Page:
I notice on my R7, the damping forces from the stock hardware is a bit weak. I have my front rebound only 1 click out from fully closed, and the shock I have only a half turn out from completely closed in order for them to really do anything. Having said that, I have a LOT of preload on my fork and shock since I am 6'-3" and 250 lbs. I plan on visiting my friends at traxxion dynamics in the near future for stiffer springs and different valves to help control those (stiffer or preloaded) springs. Oh and I could trim some weight too. But I like food too much. :D

I'm a huge fan of Dave Moss too. Most of what I said here comes through listening to him over the years. I hope this helps you @Blanzer.

 

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Discussion Starter · #4 ·
The short, short version...

Adjust rider sag first.

•With you on the bike, with your gear on and a bike mostly full of gas, get both front and rear sag anywhere in the 30mm-40mm range.

•Front sag should be slightly more for than the rear, even just a couple millimeters difference is fine. This sets the bike slightly leaned forward in its 'posture' for sport riding and track so it can turn in better, and 'finish' turns.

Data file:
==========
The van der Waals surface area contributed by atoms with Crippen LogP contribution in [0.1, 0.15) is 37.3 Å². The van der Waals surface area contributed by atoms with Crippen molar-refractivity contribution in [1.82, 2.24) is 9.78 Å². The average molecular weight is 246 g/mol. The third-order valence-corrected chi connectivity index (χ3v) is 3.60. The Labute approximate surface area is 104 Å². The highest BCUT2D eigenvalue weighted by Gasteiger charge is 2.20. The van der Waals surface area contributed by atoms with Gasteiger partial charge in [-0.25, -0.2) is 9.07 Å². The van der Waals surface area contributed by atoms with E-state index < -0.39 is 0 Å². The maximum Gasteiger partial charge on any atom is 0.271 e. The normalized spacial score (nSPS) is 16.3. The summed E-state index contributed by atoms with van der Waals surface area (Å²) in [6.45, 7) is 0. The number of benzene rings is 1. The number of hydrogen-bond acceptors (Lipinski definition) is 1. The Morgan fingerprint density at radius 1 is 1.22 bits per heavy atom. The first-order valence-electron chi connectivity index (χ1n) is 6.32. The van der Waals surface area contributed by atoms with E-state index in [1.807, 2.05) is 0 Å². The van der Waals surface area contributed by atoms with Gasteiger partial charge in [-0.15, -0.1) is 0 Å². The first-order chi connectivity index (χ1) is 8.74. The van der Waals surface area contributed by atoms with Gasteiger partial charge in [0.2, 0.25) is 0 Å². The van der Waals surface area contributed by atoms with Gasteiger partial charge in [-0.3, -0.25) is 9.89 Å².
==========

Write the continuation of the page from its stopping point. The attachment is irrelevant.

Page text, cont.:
•If you are just riding the street, you don't have to have the forward lean if it doesn't feel like you want/need it.

•Make sure you have at least some free sag(sag without you on the bike). If your suspension is topped out, that's bad, as it will toss you out of the saddle when the suspension returns and tops out suddenly and you need to change springs and possibly valves too.

•The idea is to have the front and rear move together without any secondary bounce. Push the suspension down, and it should return to its ride height without any additional motion.

•Since the shock only has one damping adjuster for rebound, I'd set that up first, then use the greater adjustability on the forks to adjust compression and rebound to try to match what the shock is doing.